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Enbridge Defies Michigan Order, Line 5 Pipeline Dispute Continues Despite Passed Deadline

Published: June 5, 2021
Enbridge and opposing parties are engaged in disputes over the company’s decision to continue Line 5 pipeline operations.
Enbridge and opposing parties are engaged in disputes over the company’s decision to continue Line 5 pipeline operations. (Image: jotoya via Pixabay CC0 1.0)

A deadline to suspend operations of Enbridge’s Line 5 pipeline, imposed by Michigan Governor Gretchen Whitmer (D-MI), has come and gone, leaving the controversial pipeline still operating and in legal limbo.

Energy giant Enbridge, headquartered in Calgary, Alberta, had until May 12 to comply. The pipeline moves 540,000 barrels per day of crude and natural gas liquids from the western Canadian oil fields eastward towards the Great Lakes region.

The dispute erupted last November when Whitmer cancelled an easement, signed in 1953, permitting Enbridge to construct and operate the pipeline that runs through the Straits of Mackinac, where Lake Michigan and Lake Huron connect.

Whitmer stated in an opinion article, “The two aging, 4.5-mile sections of underwater pipeline are a ticking time bomb. I’m taking every action I can to shut them down, to protect two Great Lakes and the jobs that depend on them.”

The governor referenced two historic oil spills that “alerted millions of Americans to the enormous potential dangers.” BP’s Deepwater Horizon drilling rig failure in the Gulf of Mexico in April 2010 and Enbridge’s Kalamazoo River oil spill near Marshall, Michigan the same year garnered worldwide attention.

The Kalamazoo incident has been described as “one of the largest inland oil spills in U.S. history.” After the two catastrophic spills, attention shifted to the two 4.5-mile sections of the Line 5 pipeline that run underwater through the two Great Lakes.

In May, a spokesperson for Enbridge said they will “not stop operating the pipeline” except in the unlikely scenario they “are ordered by a court or our regulator” to do so. 

‘Massive and potentially permanent blow’

Justin Trudeau’s federal government has endorsed the continued operation of the pipeline, stating that a shutdown would deal a “massive and potentially permanent” blow to Canada’s economy and energy security.

Furthermore, the move could significantly damage relations between the U.S. and Canada. The pipeline supports an estimated 5,000 direct jobs in Sarnia, Ontario, and an additional 23,000 adjacent jobs throughout the region in both countries.

Scott Archer, a business agent with a pipefitters union in Sarnia, stated that the impact of a pipeline shutdown would be “astronomical,” and that the “town would essentially dry up and blow away,” reported Global News.

However, Whitmer is not alone in asserting that the pipeline should be permanently shut down. “Twenty-eight entities – including 16 states and the District of Columbia, four Native American Tribes, six environmental organizations and the Great Lakes Business Network” all support ending operations, according to a press release by the Michigan State Attorney General.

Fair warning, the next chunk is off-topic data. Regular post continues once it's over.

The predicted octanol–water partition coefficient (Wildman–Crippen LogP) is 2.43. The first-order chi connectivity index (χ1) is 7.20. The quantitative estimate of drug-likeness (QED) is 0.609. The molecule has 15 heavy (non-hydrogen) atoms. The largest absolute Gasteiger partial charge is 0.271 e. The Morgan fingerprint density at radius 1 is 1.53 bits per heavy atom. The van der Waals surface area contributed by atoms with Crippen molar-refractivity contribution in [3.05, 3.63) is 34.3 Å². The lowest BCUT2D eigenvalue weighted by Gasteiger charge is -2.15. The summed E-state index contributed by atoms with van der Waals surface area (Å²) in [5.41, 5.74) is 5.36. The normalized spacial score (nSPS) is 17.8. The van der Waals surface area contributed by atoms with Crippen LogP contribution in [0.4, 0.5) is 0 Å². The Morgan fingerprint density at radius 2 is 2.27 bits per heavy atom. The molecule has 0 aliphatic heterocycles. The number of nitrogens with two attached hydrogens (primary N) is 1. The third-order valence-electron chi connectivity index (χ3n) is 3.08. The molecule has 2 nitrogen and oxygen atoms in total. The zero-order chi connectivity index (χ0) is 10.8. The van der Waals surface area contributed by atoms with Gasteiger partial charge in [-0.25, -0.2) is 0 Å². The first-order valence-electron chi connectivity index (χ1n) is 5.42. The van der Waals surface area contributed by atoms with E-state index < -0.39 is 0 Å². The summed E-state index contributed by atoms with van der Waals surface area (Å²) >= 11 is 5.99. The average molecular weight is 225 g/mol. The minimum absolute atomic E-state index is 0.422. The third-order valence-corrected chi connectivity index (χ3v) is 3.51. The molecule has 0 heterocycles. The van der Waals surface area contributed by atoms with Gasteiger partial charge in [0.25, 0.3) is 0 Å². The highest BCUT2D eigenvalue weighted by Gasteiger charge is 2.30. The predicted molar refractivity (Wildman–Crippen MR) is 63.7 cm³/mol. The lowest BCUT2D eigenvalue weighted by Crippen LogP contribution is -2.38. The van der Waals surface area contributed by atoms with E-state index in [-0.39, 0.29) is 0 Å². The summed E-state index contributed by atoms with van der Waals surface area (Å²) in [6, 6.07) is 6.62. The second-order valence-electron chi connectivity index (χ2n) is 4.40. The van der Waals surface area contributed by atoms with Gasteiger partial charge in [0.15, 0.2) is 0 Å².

Enbridge remains steadfast, asserting that the pipeline is safe. “We monitor the Line 5 Straits crossing 24/7, using both specially trained staff and sophisticated computer monitoring systems. We also carry out regular inspections of the line, using inline tools, expert divers, and remote operating vehicles (ROVs), going above and beyond regulatory requirements.”

Economic concerns

Enbridge stated that “Line 5 has operated without incident at the Straits of Mackinac for more than 65 years” and delivers “65% of the propane that heats Upper Peninsula homes, and 55% of Michigan’s propane needs.” Whitmer contested that “While Enbridge says its pipelines pose no threat, the record from just the past few years says otherwise.”

In April 2008, a commercial vessel inadvertently dragged an anchor across the pipelines while passing through the Straits. An “underwater pipeline inspection video shows deep scoring along the lake bottom, then up and over the twin pipelines,” reported the Detroit Free Press after the incident.

In 2020, Enbridge disclosed another anchor strike on the underwater pipeline, which caused significant damage to one of the pipeline’s supports. Whitmer believes that the potential costs of a major oil spill in the area would threaten “more than 1.3 million jobs that generate $82 billion in wages annually across the United States.”

With the passed deadline, Whitmer has stated that Michigan “would make every effort to disgorge the company of all profits unjustly earned from Line 5 while trespassing on state land.” She added, “running pipelines through the water of the Great Lakes is, and always has been, a dangerous threat. I will not sit idle as this time bomb keeps ticking.”

Despite continued talks and the addition of mediator and retired U.S. District Judge Gerald Rosen, which Enbridge described as a “positive step,” the two parties remain deeply entrenched.